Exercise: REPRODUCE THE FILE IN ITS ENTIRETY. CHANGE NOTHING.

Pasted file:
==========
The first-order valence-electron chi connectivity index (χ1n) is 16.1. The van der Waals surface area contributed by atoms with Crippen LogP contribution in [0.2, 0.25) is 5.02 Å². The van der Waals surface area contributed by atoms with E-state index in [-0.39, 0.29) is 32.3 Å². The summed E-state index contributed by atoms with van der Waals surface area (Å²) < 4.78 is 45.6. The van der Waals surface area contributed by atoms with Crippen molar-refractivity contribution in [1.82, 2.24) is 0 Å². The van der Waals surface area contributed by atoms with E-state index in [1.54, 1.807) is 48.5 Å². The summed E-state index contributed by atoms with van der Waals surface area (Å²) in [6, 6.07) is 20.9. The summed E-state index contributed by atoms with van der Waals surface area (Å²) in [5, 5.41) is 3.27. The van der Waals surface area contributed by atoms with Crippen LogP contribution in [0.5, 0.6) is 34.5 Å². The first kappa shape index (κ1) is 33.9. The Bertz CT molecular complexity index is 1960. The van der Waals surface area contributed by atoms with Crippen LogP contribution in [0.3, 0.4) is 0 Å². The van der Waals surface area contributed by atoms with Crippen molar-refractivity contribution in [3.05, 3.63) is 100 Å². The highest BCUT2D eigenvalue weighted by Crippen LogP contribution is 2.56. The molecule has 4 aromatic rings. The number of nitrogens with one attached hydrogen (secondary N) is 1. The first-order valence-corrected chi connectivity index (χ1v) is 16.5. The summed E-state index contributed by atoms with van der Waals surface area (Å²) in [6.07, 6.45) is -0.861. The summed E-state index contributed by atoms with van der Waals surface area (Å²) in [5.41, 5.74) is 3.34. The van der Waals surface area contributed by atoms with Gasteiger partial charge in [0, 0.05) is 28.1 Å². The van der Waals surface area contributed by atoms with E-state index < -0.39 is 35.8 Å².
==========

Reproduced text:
The first-order valence-electron chi connectivity index (χ1n) is 16.1. The van der Waals surface area contributed by atoms with Crippen LogP contribution in [0.2, 0.25) is 5.02 Å². The van der Waals surface area contributed by atoms with E-state index in [-0.39, 0.29) is 32.3 Å². The summed E-state index contributed by atoms with van der Waals surface area (Å²) < 4.78 is 45.6. The van der Waals surface area contributed by atoms with Crippen molar-refractivity contribution in [1.82, 2.24) is 0 Å². The van der Waals surface area contributed by atoms with E-state index in [1.54, 1.807) is 48.5 Å². The summed E-state index contributed by atoms with van der Waals surface area (Å²) in [6, 6.07) is 20.9. The summed E-state index contributed by atoms with van der Waals surface area (Å²) in [5, 5.41) is 3.27. The van der Waals surface area contributed by atoms with Crippen LogP contribution in [0.5, 0.6) is 34.5 Å². The first kappa shape index (κ1) is 33.9. The Bertz CT molecular complexity index is 1960. The van der Waals surface area contributed by atoms with Crippen LogP contribution in [0.3, 0.4) is 0 Å². The van der Waals surface area contributed by atoms with Crippen molar-refractivity contribution in [3.05, 3.63) is 100 Å². The highest BCUT2D eigenvalue weighted by Crippen LogP contribution is 2.56. The molecule has 4 aromatic rings. The number of nitrogens with one attached hydrogen (secondary N) is 1. The first-order valence-corrected chi connectivity index (χ1v) is 16.5. The summed E-state index contributed by atoms with van der Waals surface area (Å²) in [6.07, 6.45) is -0.861. The summed E-state index contributed by atoms with van der Waals surface area (Å²) in [5.41, 5.74) is 3.34. The van der Waals surface area contributed by atoms with Gasteiger partial charge in [0, 0.05) is 28.1 Å². The van der Waals surface area contributed by atoms with E-state index < -0.39 is 35.8 Å².